Entered as second class matter. Oct. 4, 1895, at post office' at Tlpton, Ind., under the act ot March 5, 1879. VOLCMK XL, NO. 2D7. TIPTOX, INDIANA, SATURDAY EVENING, JUNR 1, 1936. June Forecast Shows Ideal Conditions for Crops and Outdoor Events. NORMAL TEMPERATURE Moscow Iliis Decree Against Discouilcsy Toward Women Moscow. Juno 1.—Municipal authorities have decideii that. swearing and discourtesy to women on Hie streets of Moscow will lie considered rowdy- ism hereafter, punishable by fine or deportation from the city. A further drive against disorderly elements, which sine,; March 1 has brought 23.500 arrests, was decided upon. Chief of Police Vul reported that S" per coin of those arrested had been convicted and punished. Unsettled Period About 13th May Bring- Some Heavy Rain Storms. '.""j,1.! !r |' Judge Russell Fixed June 12 TIii' forecast fiirnishi d ton liailv Tribiini- |O,-.|IHI. , . . r,,r,.,.iis'a momi. whid, win i,..| for Hearing on Petition : ,i! that .ii should be. wiih, to Modify Order. the ,-xi epiion of on • period about the middle which in:-y coniain some stormy wvather. Good wi-atln-r is forecast for tb" first i wo days of 111" mniilh. I'olliiwi il by scant !•• il showi'i ; lariiiur Monday, the "rd. and s"v• •ral days of damp weather may be expected, but no severe rainfall. On the nth a period of bright siiiishiii" and warm crowing days v.ilh ni::ht.~ \v;irni<i' than 1hi-y I,;.-.-,. ... i in- ii '.. ill be ushered in. H'-avv d-".vs dining 111" nighl will ,\ it vegetation and crops and dri-ini- lh" days mu-li ontsid" the child and the work ian b" dmi". (In ill.- Mb a warm >va\v will be n-ln-i.-il in- which will caii;--e thosi- who liav.' lu Id on to tin- old felt hats to grab Hie straw head gi j ar and il will be time to sh'il the winter underwear. Temperatures at this time will go ahovi; normal and are lialile to climax in a stormy period, stan- ITEMS OF INTEREST Saturday in Circuit Court a petition was liled for a modification of the order made in the divorce proceedings of Ruby Del- lingor against Elza Oellinger. At the time a divorce was granted ail order was made for support of husband has asked a deduction of the payments ordered at that time. Judge Kussell fixed Wednesday June 12 for hearing the petition. In the liquidation of the State Hank of Kempton in which John B. McCarthy is plaintiff in an action for a judgment for bonds left at the bank for safe keeping, the OTHER STATES ARE HIT BY BIG FLOODS Nebraska, Kansas, Missouri and Oklahoma in Path of Heavy Rains. TRAINS WERE HALTED Sixty-three Persons Known Dead and Many More Reported Lost. (By Pnlti'il Press). McCook, Neb., June 1. — iJu- confirmed reports at noon today said that at least 03 persons were dead or missing in floods and tornadoes which devastated the Republican river valley last night. The total: Trenton. 2, Miller, 1. McCook, 1.''.. Oxford, 12, Henkelman, 12. St. Francis, Ivan., 23. G Men Trail Kidnapers Denver. June 1.—C. J. O'Brien, of Kansas City, telephoned to Denver today that he counted twenty-three bodies in the streets of St. Francis. Kas., after a flood from the Republican river struck there. i::ih of the month ! department of financial institutions filed an/answer in two paragraphs. Judge Russell approved final reports filed in the estates of j will'Jesse R. Coloman and Lucinda Kellc :1 discharged the admin- Sliiiht'y follow lh" dislurlialic the 17lli Jo -nib Ihe weather will [istrators from further responsi- bi- variable. with some wind, i'hility* which will blow in warmer days In-the action liled by Leavell & and nights. | Bates for judgment and foreclos- On Hi.- -1st and continuing t n ure of a chattel mortgage, a sum- ib" 2.'!rd there nny be some rain- mons for the defendant Hershell fall b'lt it will he gentle show.'is. I.awson was ordered by publica- which will s[>'" d the .crops. ilion of a non-residence notice the Cooler weathfr will start tin-1 defendant being a resident of 24th and for several days the | Lima, 0. The notice fixes Septem- weathor will be ideal for outdoor her 19 as the return date, work and play, with fresh, cool i Bert Holloway, who was placed nights. I in jail Memorial Day by Chief of Starling on the 2Sth and con-, j» n licp Jones and is charged with tinning to the end of ihe mon' h | intoxication, was not given a hear- and into July real summer weath-i j n ,r Saturday. It was stated his ir will be experienced, the tern- j ,. aso would be taken up Monday. pi ratnres being expected to ?;> n was stated a change of venue above normal. . j would be taken in the action According to the, forecast thc-l ,, rougnt , )y the p,, n lic Service monilfs temperatures will avr-1 company of Indiana against the age about normal with rainfall slightly below the normal mark. Jum>. ihe mouth of brides and City of Tipton and Winton Engine Corporation of Cleveland, I O., but no application for the roses, has several important ilay.i | Hianpo ], a s been made. J. F. wbirb are celebrated. j Pyke- o ne of the local counsel Jinn II is flag day. when tin ! ror )he ser vice company which stars and strips are to be dis- : s);( . ks (o en j nill the c | ty f rom play..,! by homes and business j pre( . tinB a IiRnl ,,] an t. stated ho,,,.::, (in this day. which '»';: j judge Russell was a taxpayer and year com.'s on Friday. Ihe usual , din .,. lly interested and for that div. .-i,.ns of til" proper "iani."ri n ,. l()S1| ,, u . rhunKe would be of di-.-jil:iyiii!r I be flag will ! asked. (Fiy Unlti-il I'rcss). McCook. Neb., June 1.—Three persons were- known to be dead, at least a dozen more reportedly lost their lives, an entire town was wiped from the map, and damages totaled millions today as floods and tornadoes laid waste Nebraska. The known dead are: Mr. and Mrs.,0. C'. Murtha. farmers of near Trenton, drowned in the Republican river flood. A two-year-old daughter of Mr. and Mrs. William Rhode, farmers of near Miller, decapitated by a flying limber in the tornado. Radio reports from a weak amateur station in the isolated Republican valley told of 12. persons assertedly known to be dead at Benkelman. The same report, picked up by an army station at Omaha, confirmed reports that Max, a little village of 10il persons on the Republican valley floor, had been wiped out. Another radio report, likewise from an amateur station, told of a tornado striking in the heart of vhe flood region near here in the midst of darkness and confusion which resulted when power plants failed. The report, which -could not be confirmed, said that several persons lost their lives in 'tho tornado and that 16 persons had been injured. (By United Press). Kansas City, Mo., June •!. — Floods, taking a staggering toll In life and property, swept east and southward today from the Colorado Rockies. As the flood waters receded in tho Colorado area, leaving nearly two score dead or missing, the rains moved eastward and shifted Continued on Hafte 2. :'iii>day. June Ifi. Trinitv Sin-day and the Thursday follow-; im-. June l!i>. is Corpus Christi,, whMi will be ceb-braled in all' Catholic churches of the land. j - Sunday.; June 1C, Is also Fath-j er's l)ay and Had is supposed (Ji be "it" for one day in the year. May and June are the only months of the calendar which ar<? not of the United Stalls and it noticeable , that the majority Morgenthau Is Gratified as New Bond Bids Net Treasury $3,085207 Premium Washington. June 1. — The treasury's offering of $100,000,000 of 3 per cent long term bonds to the highest bidders who of- birth months of a president jfered more than par resulted in is|an oversubscription of about 170 of to ' per cent, and $98,779,000 of tha tenders have been accepted, with the government resizing a premium of $3,085,207. Secretary Mor- genthau stated today. The new bonds^comprige an additional. Issue of an offering, ma- landed in Fran««4taring ta 1948 and callable In .the world war. JJ946,; which was ; flrst tho presidents wc-re born In cold months, and nine of the thirty- ope of very poor families. June is an Important one in tho history of this nation. On the ?6th of Ure .month, 1917, the firs ' American troopa June, 1934, closed on the opon market yesterday^ at 103 10/32, or slightly above average price paid by investors was about 103 4/32. Tb7e bids accepted ranged from 103 26/32 to 103 1/3.2: for each $100 face amount, of the bonds. The aggregate of bids made for the $100,000,000 offering was $270,077,000 and, while in some quarters a somewhat larger over- subscription had been expected, the operation, with the price Quetta District in India Is a Shambles After Quake and Storm. DEATH ESTIMATE HIGH Reich Plans to Televise Kvciils in 1!>:J« Olympics Berlin. June 1.—German ra- ;lio authorities announce that events in the 193G Olympic games will be broadcast immediately for television reception. This announcement was the croWning point of the first television congress, meeting in tho Berlin Radio House to inspect" tho apparatus now available and to study recent develop-^ mentK in the new science. The] i-or.gri sr closed with the presentation of a television broadcast of a sports tournament from a nearby athletic field. Weyerhaeuser Youth Is Set Free After $200,000 Ran som Is Paid. ! Earthquake Unquestionably One of Greatest of Modern Disasters. WILL CLAMP ON THE LID ! Watched Closely. The home of little Ccoi^i Weyerhaeuser, left, in Tacoma. Wash., was left unguarded lij federal agents to allow the 'distracted parents. Mr. and Mrs. John I'hilip Weyerhaeuser, below, to make contact with the kidnapers, who have freed the boy upon payment of $200,000 ransom money. Insert is .advertisement in Seattle paper by which the parents hoped to make contact with the captors of their sou. "C!-]nen" are now free to trail the kidnapers and these federal agents are almost certain to run to earth the men whose crime is revolting. fr.y fnil.M Tr.-ssl. ; Karachi, India. June 1. — Sur-i . s under leadership of Hritish -Sale of Liquor by Drink and officers battled flames today in the , Other Violations Will Be earthquake region of Quetta. where an estimated 20,000 lives were lost in one of the worst j quakes of recent years. | The troops slowly brought th • j OPERATED SATURDAY flames under control, military ad-j vices said, and it was believed : the real fire danger in the center , of the devastated area was ended. Messages from Quetta continued to add to the story of death and FELLOWS MEET Grand Officers to Be Here for Public Session Starting at 7:30. HEART TROUBLE OEflTH Everett M. Henderson Died at Home of Son East • of Tipton. destruction on a gigantic seal Official messages from Quelta confirmed that "about 1MH Brif- iKh mhject.s were among the dead" and added "it is impossible even to approximate the Indian casualties." • OF INTEREST TO ALL SERVICES ARE MONDAY Tile Tipton lodge. No. 220. I. j Everett M. Henderson. 72 years O. O. F., will entertain Ihe other ] of ago and a life-long resident of lodges of this district Monday j the county, died at the home of evening at 7:30 o'clock at an i his son.' O. M. Henderson, just open meeting at the lodge hall on | east, of Tiplon on road 2S, Satur- East Jefferson street. The district.of which Tipton is a part Includes Tipton and Hamilton counties, and every lodge in the two counties is expected to ll:on o'clock, death ; being due to Inart trouble. Mr. Henderson, who spent most of hisilifu in the Tetersburg com.-i muuitv. had been in failing health Monday morning' tlie lid clamps on in Tipton so far as the sale o> liquor by the drill!; is concerned, according to Chief of Police Roscoe. Jones. Chief Jones stated n-> liquor law violations would be overlooked and said the enforce iiieni would be sure and rigid and without exception:'. May "1 was the last (kite ;.-i ' which liquor could be sold bv the (By HniK-.l I'li-is). ' Karach. India, June 1. drink according to law. but under Flames, fanned by winds of storm a ruling of Ihe excise department force swept the ruins of the Main it was decided to permit places to Bazaar area of Quetta today. ac- ; operate Saturday. This will al.;.> cording to unconfirmed reports. apply to beer selling places ou:Bruce Road, in which is the side, city limits, and a grand celc- Main Bazaar was said to he afire, bration was being planned a; sev- The storm which spread the fire, eral place:; in this and adjoining was said to be a severe one. i counties. Saturday midnight i- Estimates of deaths in the thr limit on the e unless the own- earthciuako which devastated 1 ers rely on a restraining order i.-;Quetta and a large region in the • sued at. Indianapolis, high valleys of Baluchistan still . Slu-rifl Cardwell. wl.en asked ranged from 20.000 upward. j regarding the matter, stated his Reports, arriving in f ragmen-, ; ;l j[ w;is practically empty, bavin:; tary form over the official wlre-,|, us O ne inmate, and that ho had less and through travelers from|p| ent y o j room to accommodate Quetta, left no doubt that thej t | losc viloating the rules ami earthquake was one of the great-1 ] aws est of modern disasters. | S() " f . u . T]u , T i 1Uoll o-ily Tril.- It rocked and ripped apart the, im( hat . r ,,,.eived no notice of anv fertile valleys. 5.000 feet above ., pplh , ltimls for permits to sell either beer or whisky from the state beverage commission, and it is presumed from this that no ai plications l.ave been made. sea level, and the mountain peaks along the Afghan frontier. Villages and small towns over a 100-mile area round Quetta were reported In ruins, as were capital of Baluclustau andseat for permission t:> stores are made direct to for several years, and for the condition send a delegation. The meeting will be open to all! past two months his Odd Fellows, Rebekahs, families i was critical, and friends, and a very fine pro-] Following the death the body gram is being arranged .for the | was removed to the Leatherman funeral home on North iMain entire, evening. The main address will be given street!for preparation and will lie by Paul Pfister, Grand Master of! in state at the funeral home un- the Indiana Grand Lodge. Mr. Pfister has long been active in til tho hour of the services. f\\pl funeral will he held at tli;; Odd Fellow circles, and his ad-j Weatherman funeral home Mon dress will be of interest to all at- 1 day afternoon, at 2:00 o'clock Applic; such cities as Mastung and Kalat.' fct of the Khan of Kalat commission and nntKe doe With the death already of pul , H sl,, ; d locally, tragic proportions, considerable/ 1()cal anxiety was felt for survivors m m " the •s the arid outlying mountain dis- control board. tlie arm ouiiying muuuiaiu ui-^- . , . . , j In the action filed at Indiana- tricts where the quake interfered '" . , ., ! iiofis in the Marion circuit couit. with the water supply and the I'°» s _ i-.i.-. !.'_, ..1 f t ,\t- ti vi»il 1 11 It C '\ ' Il.i? temperature was in the eighties. Government of- India reports Judge Karl Cox fixed .lunn the. date for a hearing, whicn tending. Other features of the program with Rev. C. A. Wade of the First Baptist church of Tiplon in' will be the drill given by the, charge. Kempton drill team, music byj Kve ',.,. lt Al Henderson resided Vonnie Coy and Mrs. Allie Bates,! on a farnl pl . actl( . a |i v : ui of his and playlet given by the Tipton • H^.^J,,, tho pxccptlim of a s i, or t Rebekah lodge. 'residence in Tipton. IK: was twica (ieorge W. Freeman' of Koko-j Imlrl . ic i (lj ,,j s first , vif( . having mo, past grand master, and a; 1)cen ii ccease d for 4T, years or j number of other high officials In more |Several years following the lodge circles are expected to be death i of his first wife he was present at this meeting, and will | un jt e( ] | n marriage to Mrs. Jose- doubtless be called upon for brief phlnei Molden, widow of John \.tu»t:i liiittrii"- »-«» ^»v»u - —t — i . were that four-fifths of the -1,000 | would permit owners ol r-ad- people of Mustung were killed. | no™' •"--"• » p »"'« ^ "V"'"; Mastung is 35 miles south of; air- that date, without „ „- e h 'lestution by Hie state d.-- ipartment. Whether or not this Quetta. Baluchistan. June 1.—; also applies to sheriffr, of ih, vai- A. strange blood red light shone' ions counties is a controverted b over Quetta at 3 a. m. yesterday. , RUl question, the order licins «Continued on Page 2. ','. i sued byacin'uil caurt judge. talks. Members of the Tipton' • er'have arranged a most delightful evening 's entertainment, and have also made plans to serve refreshments at the close of the program. Every Odd Fellow and Rebekah Is extended a cordial Invitation to be present for this meeting. Molden, the wife being critically chap- m a t;the homo of a daughter, 'Dr. S,:W. Curtis has gone to i where he will spend 'M Mrs. qiadys Bell at Detroit, having suffered several atta-cks of paralyjsls. Mrs. Henderson's maiden najne was Tudor, she being a daughter ot Larkln B. Tudor. Surviving eslde the widow are two children, 0. M. Henderson, at whbse home.he died and Mlas Ollie Henderson ot Tipton, they heihg cjiijdren by ihe first mar- rlage.y'U::;' •,:.[i • -I . . Normandie Due to Set Crossing; Mark; Biff Ship Makes 29 Knots in Smooth Sea I On Board the Steamship Normandie, June 1. — Over smoot'./ seas and under «lear skies tho Normandie, largest ship in the world, is speeding toward Ne-.v York at an average of twenty-nice knots. She has done stretches on this her maiden voyage as high as 29.5 knots, and officials nre highly pleased With her performance. ; They insist they are not trying for d record! but are merely cruising at an economically cpmmorr- '"''"'""" (the ship may very well set a new mark. Everything is contingent on the weather, they explain, as the vessel, being new. cannot 1m pressed. - ' ' ' Marcel Oliver, "hairman of the directors of the French Line, asserted in an interview with) tho press today t'.ial the Normandie was far exceeding expectations in every respect. The contract, he said,, called "for 29.8 trials showed she conld exceed ;3 2. | He added that the i'ship's man^^ HE WAS NOT HAR1T3T> Held in Seacoast and Kept Chained in a Hole in the Ground. ll'.y rnil.iil 1'ros.sV Tacoma. Junei 1.—Police said today a car found in Seattle was believed to be tlie "kidnap car.' 1 They said it had a trunk in tfie rear, with air holes bored in \it such as George Weyerheautjer said he had been carried in. j The license on the car was its- sued to F. H. Steichen, Tacoma. The plates were for a 1925 OWs- mobile coupe, but the car i thfey were found on was a Pontiac four- door sedan. ;i Tacoma. Wash.. June 1.—tlt- tle George Weyerhaeuser Was limited by the Seattle Times todiy as saying that liis uncle—F. ;R. Ti!co;:ib,—had paid the ransojni for his release "yesterday or Ike .lay before." ] | The boy told Bonzia he was jammed into tlie : trunk of one of Ihe kiihuip cars early today fijir the ride from Aberdeen -to neir Issaiiuah. 2n miles east of Seattle. : : , | George was let'out in a wooded section near the highway abdBt four miles from Issaquah and taken a few yards from the road, < "Wait here—and wait for ypir Had." tile kidnapers told him.; But George did not wait Ion;;... lie wandered down the road and found the l!on/.ia farm. The man driving was the kidnaper later called: "Alvin" or "Albert" by his companions, George said. He is believed to be Alrin Karpis. one of the ^kidnapers ,cf Edward G. Breraer, St. jPai.l . brewer, from whose family gangsters obtained $200,000. • : | Another kidnaper was called Harry, believed ! to be Hairy Campbell, who rates next tojKfJf- pis on the department of justice's list of marked men. George heard. another capitol called Bill, Tacoma. Wash.. June 1. f-f? George Hunt WiiyerhaeuserL >f r released by kidnapers reportedly after payment of : $200.000 som. returned to:his home |in taxicab this morning unharml but shaken by his'experience! The boy's face; was streak with tears as he ran from taxicab to the front door 0 home and was clasped in ihe~ar; of his family. He wore a blue sweater and ) hair was tousled, j An elderly man accompan the youngster. Apparently he Wll" £| Farmer Bonzia into whose if irjn yard the boy wandered Sftifil: 1 ' before -1 a. m., four miles Ifsanuah in the Cascade foothilJ4 Ujj When the mani reached door at George's : heels a g shoved him away, i "Why can't I ;come in.? brought him here," the man heard to. say." That doesn't make any djl ence." the guard told him. No official annonncement Qfcj return "was made imme but Paul Mottau. former-^)® county sheriff, definitely id the youngster. "We'll have ari annou for you shortly," said com. spokesman for the : • George was taken members of his .family : breakfast and l'. > , * -• -:-'-H ;• • t ' The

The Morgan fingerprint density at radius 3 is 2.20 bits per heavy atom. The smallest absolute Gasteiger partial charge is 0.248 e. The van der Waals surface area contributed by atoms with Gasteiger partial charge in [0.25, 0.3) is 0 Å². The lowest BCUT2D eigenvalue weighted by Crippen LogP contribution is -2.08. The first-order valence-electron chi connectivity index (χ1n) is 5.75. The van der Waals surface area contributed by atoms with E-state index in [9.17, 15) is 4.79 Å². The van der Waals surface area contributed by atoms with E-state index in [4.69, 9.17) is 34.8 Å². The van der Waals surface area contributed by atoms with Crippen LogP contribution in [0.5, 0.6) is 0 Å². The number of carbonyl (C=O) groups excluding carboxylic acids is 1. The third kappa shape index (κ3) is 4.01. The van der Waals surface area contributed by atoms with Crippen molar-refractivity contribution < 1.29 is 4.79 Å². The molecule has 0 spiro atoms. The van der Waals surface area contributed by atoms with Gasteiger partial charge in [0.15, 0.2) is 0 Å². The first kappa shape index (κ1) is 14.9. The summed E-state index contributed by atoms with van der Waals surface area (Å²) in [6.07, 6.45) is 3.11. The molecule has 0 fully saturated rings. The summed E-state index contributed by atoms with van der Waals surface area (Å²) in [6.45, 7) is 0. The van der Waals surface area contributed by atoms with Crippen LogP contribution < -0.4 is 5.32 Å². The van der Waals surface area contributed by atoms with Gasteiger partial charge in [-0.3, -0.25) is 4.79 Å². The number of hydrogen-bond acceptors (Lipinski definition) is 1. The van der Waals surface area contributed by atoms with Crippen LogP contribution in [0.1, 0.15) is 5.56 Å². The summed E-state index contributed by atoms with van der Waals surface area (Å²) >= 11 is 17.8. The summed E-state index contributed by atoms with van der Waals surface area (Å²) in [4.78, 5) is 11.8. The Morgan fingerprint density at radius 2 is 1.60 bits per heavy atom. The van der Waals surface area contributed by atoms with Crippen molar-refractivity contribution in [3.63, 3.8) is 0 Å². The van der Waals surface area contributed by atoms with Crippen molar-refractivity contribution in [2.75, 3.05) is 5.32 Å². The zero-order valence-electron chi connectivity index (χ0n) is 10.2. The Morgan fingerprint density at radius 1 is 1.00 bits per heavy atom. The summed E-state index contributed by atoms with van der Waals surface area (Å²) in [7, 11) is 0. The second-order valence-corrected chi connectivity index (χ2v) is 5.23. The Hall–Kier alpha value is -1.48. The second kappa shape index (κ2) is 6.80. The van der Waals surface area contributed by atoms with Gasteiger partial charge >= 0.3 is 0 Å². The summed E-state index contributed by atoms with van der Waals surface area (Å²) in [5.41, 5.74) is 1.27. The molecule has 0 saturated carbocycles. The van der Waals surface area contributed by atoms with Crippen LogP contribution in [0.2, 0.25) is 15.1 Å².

What members have found on this page

Get access to

  • The largest online newspaper archive
  • 8,800+ newspapers from the 1700s–2000s
  • Millions of additional pages added every month

Try it free